Crash Test Dummy Career of Daimler's Crown Prince Loses Speed
Despite being a polarizing figure, Wolfgang Bernhard was long considered the heir to the throne at Daimler. But now the Stuttgart-based automaker is applying the brakes on his career and blaming him for its most recent public-relations debacle.
The van approached the obstacle at 64 kilometers per hour (40 miles per hour). The brakes failed to engage and the vehicle didn't swerve out of the way. Instead, it crashed into the obstacle with a loud bang. Everything had gone according to plan until now, but not necessarily for Mercedes.
The passengers were thrown forward. Luckily they were just crash test dummies, but what happened to them later proved to the German Automobile Club (ADAC) that there was a "high risk of injury for the driver and passengers in the chest area."
Consequently, the Mercedes-Benz Citan van only received three out of five possible stars in the test. According to ADAC, the van exhibited "substantial weaknesses and safety deficiencies." In two tests, "the critically important head airbag became entangled and was therefore largely useless." The results were also "inadequate" in terms of pedestrian safety.
For the Mercedes-Benz brand, which uses the slogan "Nothing But the Best" in its advertising, the ADAC assessment felt like nothing short of being written-off -- and not just the company, which on Monday announced it would recall 3,500 Mercedes-Benz Citan vans, but also one of its top executives, Wolfgang Bernhard.
The 52-year-old was long viewed as a candidate to succeed CEO Dieter Zetsche. But that is now out of the question, say several members of the company's supervisory board. Bernhard's mentor Zetsche merely muttered that the results of the tests were "completely dissatisfactory."
Bernhard, a former executive at McKinsey, had been in charge of Daimler's Trucks Division since 2009, and was therefore responsible for development of the Citan and for the disastrous ADAC test results. For cost reasons, Daimler had decided not to manufacture the van itself. Instead, it used the Kangoo, a model made by joint-venture partner Renault that has been on the market since 2008, as the platform for the Citan. Bernhard's team modified the interior, tweaked the design and stuck the large Mercedes star on front.
"Mercedes should have reengineered the vehicle more," the ADAC concluded, noting that the Renault had already exhibited "weaknesses in the crash test" in 2008.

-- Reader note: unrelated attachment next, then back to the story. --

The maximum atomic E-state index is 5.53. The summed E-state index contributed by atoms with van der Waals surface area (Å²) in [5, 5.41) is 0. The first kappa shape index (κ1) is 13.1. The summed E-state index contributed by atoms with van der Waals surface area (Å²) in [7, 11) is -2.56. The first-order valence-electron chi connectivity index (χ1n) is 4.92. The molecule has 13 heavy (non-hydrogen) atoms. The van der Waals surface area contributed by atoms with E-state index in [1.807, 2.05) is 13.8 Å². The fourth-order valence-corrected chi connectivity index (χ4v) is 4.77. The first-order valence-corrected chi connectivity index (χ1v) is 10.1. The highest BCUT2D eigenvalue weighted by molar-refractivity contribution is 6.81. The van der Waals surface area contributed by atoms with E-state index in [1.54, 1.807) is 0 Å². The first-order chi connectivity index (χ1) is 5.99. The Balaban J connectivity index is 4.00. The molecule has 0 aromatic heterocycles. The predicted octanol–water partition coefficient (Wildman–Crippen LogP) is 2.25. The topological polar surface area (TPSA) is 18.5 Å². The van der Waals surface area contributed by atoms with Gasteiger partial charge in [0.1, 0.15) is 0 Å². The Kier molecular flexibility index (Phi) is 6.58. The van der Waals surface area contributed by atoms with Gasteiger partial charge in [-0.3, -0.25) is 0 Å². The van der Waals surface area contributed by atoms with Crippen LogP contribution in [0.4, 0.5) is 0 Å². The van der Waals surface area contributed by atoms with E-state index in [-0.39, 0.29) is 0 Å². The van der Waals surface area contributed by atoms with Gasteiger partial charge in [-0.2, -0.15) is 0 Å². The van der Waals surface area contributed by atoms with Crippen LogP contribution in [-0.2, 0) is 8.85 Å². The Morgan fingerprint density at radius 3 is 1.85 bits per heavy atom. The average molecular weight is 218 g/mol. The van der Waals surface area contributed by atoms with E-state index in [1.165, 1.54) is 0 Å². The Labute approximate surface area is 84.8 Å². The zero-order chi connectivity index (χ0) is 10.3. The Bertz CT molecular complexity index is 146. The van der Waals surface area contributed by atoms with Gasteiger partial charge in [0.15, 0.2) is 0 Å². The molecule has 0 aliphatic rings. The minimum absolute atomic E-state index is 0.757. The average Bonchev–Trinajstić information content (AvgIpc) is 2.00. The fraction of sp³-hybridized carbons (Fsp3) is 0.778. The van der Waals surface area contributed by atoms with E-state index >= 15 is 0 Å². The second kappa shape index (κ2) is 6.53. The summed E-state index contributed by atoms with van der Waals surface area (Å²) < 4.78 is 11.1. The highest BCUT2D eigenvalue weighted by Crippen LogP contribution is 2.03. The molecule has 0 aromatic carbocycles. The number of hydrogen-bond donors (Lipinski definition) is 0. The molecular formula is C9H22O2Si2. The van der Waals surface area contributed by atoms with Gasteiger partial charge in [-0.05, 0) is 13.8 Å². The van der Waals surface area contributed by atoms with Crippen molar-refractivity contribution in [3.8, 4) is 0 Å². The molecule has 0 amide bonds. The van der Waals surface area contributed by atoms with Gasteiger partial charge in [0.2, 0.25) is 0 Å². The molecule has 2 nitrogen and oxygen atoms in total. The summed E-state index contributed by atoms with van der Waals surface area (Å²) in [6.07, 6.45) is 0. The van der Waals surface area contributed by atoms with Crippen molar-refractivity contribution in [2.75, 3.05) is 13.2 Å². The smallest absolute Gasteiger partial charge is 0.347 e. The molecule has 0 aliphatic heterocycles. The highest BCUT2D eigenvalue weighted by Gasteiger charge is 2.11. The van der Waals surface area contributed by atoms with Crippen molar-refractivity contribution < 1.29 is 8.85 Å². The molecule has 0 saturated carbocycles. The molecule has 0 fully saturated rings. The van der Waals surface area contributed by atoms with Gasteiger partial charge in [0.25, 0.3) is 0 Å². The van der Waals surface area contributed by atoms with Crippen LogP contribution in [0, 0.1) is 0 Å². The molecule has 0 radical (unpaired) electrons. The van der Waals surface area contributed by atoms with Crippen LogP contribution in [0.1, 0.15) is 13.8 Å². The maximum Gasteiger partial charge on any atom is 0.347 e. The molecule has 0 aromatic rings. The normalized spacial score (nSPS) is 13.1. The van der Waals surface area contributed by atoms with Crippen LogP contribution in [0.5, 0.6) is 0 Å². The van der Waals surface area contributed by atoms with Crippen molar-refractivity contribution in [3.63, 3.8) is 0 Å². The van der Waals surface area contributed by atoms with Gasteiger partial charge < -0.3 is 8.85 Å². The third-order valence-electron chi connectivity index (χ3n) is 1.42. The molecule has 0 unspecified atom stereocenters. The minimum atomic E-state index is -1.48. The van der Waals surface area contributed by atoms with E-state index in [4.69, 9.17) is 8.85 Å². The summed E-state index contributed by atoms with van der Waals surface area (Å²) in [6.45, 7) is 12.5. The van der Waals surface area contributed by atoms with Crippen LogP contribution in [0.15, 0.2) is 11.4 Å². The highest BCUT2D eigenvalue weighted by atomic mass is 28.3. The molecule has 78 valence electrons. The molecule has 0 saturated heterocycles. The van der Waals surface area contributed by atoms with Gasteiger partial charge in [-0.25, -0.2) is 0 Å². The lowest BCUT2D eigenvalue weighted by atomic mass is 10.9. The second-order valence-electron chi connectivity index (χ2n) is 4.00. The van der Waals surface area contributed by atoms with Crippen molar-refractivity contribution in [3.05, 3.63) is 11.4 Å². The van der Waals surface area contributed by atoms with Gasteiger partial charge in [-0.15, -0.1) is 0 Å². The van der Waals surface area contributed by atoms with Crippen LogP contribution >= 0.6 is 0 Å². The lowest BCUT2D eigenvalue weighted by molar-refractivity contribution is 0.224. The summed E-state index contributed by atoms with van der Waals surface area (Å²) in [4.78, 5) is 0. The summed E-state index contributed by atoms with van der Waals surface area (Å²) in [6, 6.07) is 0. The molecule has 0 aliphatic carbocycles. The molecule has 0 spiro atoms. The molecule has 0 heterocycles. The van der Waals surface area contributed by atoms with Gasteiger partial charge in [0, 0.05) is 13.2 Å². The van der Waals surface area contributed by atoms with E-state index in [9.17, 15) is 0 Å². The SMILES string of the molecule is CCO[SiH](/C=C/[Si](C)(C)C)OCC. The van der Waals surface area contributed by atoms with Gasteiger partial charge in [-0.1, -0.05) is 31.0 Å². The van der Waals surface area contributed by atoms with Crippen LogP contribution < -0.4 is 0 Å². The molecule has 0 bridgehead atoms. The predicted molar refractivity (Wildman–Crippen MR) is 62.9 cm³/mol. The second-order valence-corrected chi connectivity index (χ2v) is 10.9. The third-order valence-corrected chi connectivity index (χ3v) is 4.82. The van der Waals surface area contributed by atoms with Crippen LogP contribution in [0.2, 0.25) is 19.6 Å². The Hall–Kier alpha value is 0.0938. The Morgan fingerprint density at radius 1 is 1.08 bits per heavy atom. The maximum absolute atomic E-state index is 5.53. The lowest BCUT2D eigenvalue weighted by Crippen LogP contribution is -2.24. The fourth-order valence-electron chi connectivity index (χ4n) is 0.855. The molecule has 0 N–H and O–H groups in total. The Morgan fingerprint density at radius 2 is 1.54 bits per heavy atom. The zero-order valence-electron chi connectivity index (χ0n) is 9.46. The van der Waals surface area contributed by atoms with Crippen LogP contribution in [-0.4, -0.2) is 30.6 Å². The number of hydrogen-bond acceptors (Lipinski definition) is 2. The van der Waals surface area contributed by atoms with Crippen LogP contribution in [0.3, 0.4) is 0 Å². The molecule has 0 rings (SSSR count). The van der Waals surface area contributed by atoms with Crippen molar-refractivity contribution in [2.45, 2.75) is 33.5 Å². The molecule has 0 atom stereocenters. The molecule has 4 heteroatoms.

The report reads like a miserable performance review for Daimler Management Board member Bernhard, who enjoys the reputation of being one of the most capable cost-cutters in the auto industry. But he is also one of the company's most controversial top managers.
He uses the vocabulary of a military strategist. His speech is peppered with expressions like "doing battle," pulling out the "big guns" or even resorting to "urban warfare." The executive excels at motivating his employees, but outsiders tend to be put off by his combative manner.
Steep Ascent, Precipitous Crash
Bernhard's career has consistently adhered to the same pattern of steep ascent followed by a precipitous crash. At only 42, he became a member of the Daimler management board and was sent to the United States to run Chrysler. He was expected to become CEO of Daimler after his return, but he was forced to leave the company shortly before taking office. It wasn't that he had done anything wrong, but because he had brashly referred to the brand as a "restructuring case" that could only be saved with serious cuts.
Bernhard's second career as the CEO of the Volkswagen brand followed a similar trajectory. He was also expected to bring down costs at the Wolfsburg-based automaker, and he succeeded. But Bernhard also rubbed people the wrong way at VW. He angered employees and threatened that the next VW Golf would no longer be made in Wolfsburg.
In 2007, he left Wolfsburg and VW and later returned to Stuttgart, where he began his third career -- which was eventually meant to take him to the top spot at Daimler.
At Daimler, he resumed the same pattern. Bernhard made production more efficient, reducing the production time for a vehicle from 37 to 35 hours. But the hatchet man turned out, once again, to be a polarizing figure. Employee representatives withdrew from negotiations on a cost-cutting program. As Daimler Works Council Chairman Erich Klemm puts it, changes cannot be achieved "by going to war against employees."
At the beginning of the year, Klemm and his fellow Works Council members called for the replacement of CEO Zetsche. They also announced that they no longer wished to negotiate with Bernhard on further cost reductions in the company's auto plants. If they had had their way, they would have forced him out of the company then and there.
Supervisory Board Chairman Manfred Bischoff found a compromise. Zetsche's contract was renewed, but for only three years instead of five. Bernhard had to switch jobs with Andreas Renschler, who was head of the truck division at the time. Renschler had shown that he was also capable of bringing down costs by coming to an agreement with labor representatives.
It was yet another defeat for Bernhard, but it also gave him a chance to prove himself. Nevertheless, the Citan crash test results have now raised doubts as to his ability to develop cars that satisfy Mercedes standards.
Meanwhile, Mercedes-Benz will have to try to limit the damage to its image. The van is being reworked, and the developers have been instructed to ensure that the Citan receives four stars in the next crash test.
Translated from the German by Christopher Sultan